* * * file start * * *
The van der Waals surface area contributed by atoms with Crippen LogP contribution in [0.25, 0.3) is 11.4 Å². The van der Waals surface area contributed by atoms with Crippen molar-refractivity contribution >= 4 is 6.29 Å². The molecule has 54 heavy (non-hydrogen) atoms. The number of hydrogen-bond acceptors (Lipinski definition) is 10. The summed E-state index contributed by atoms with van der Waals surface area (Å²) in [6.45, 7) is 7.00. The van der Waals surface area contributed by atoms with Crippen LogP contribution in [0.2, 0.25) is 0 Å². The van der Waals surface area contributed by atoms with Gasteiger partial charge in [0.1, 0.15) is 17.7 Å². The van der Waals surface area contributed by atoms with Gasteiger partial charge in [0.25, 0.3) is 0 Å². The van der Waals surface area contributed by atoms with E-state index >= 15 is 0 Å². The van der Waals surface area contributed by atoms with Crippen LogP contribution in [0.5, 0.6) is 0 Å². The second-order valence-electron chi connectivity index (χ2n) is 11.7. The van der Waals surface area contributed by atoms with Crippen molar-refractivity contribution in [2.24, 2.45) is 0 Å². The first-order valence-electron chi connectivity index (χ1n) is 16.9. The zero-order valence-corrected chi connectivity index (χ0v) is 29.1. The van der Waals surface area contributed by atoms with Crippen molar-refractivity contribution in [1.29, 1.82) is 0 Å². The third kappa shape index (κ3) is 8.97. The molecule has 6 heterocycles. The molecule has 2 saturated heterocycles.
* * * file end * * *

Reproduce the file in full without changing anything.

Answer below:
The van der Waals surface area contributed by atoms with Crippen LogP contribution in [0.25, 0.3) is 11.4 Å². The van der Waals surface area contributed by atoms with Crippen molar-refractivity contribution >= 4 is 6.29 Å². The molecule has 54 heavy (non-hydrogen) atoms. The number of hydrogen-bond acceptors (Lipinski definition) is 10. The summed E-state index contributed by atoms with van der Waals surface area (Å²) in [6.45, 7) is 7.00. The van der Waals surface area contributed by atoms with Crippen LogP contribution in [0.2, 0.25) is 0 Å². The van der Waals surface area contributed by atoms with Gasteiger partial charge in [0.1, 0.15) is 17.7 Å². The van der Waals surface area contributed by atoms with Gasteiger partial charge in [0.25, 0.3) is 0 Å². The van der Waals surface area contributed by atoms with E-state index >= 15 is 0 Å². The van der Waals surface area contributed by atoms with Crippen LogP contribution in [0.5, 0.6) is 0 Å². The second-order valence-electron chi connectivity index (χ2n) is 11.7. The van der Waals surface area contributed by atoms with Crippen molar-refractivity contribution in [2.24, 2.45) is 0 Å². The first-order valence-electron chi connectivity index (χ1n) is 16.9. The zero-order valence-corrected chi connectivity index (χ0v) is 29.1. The van der Waals surface area contributed by atoms with Crippen molar-refractivity contribution in [1.29, 1.82) is 0 Å². The third kappa shape index (κ3) is 8.97. The molecule has 6 heterocycles. The molecule has 2 saturated heterocycles.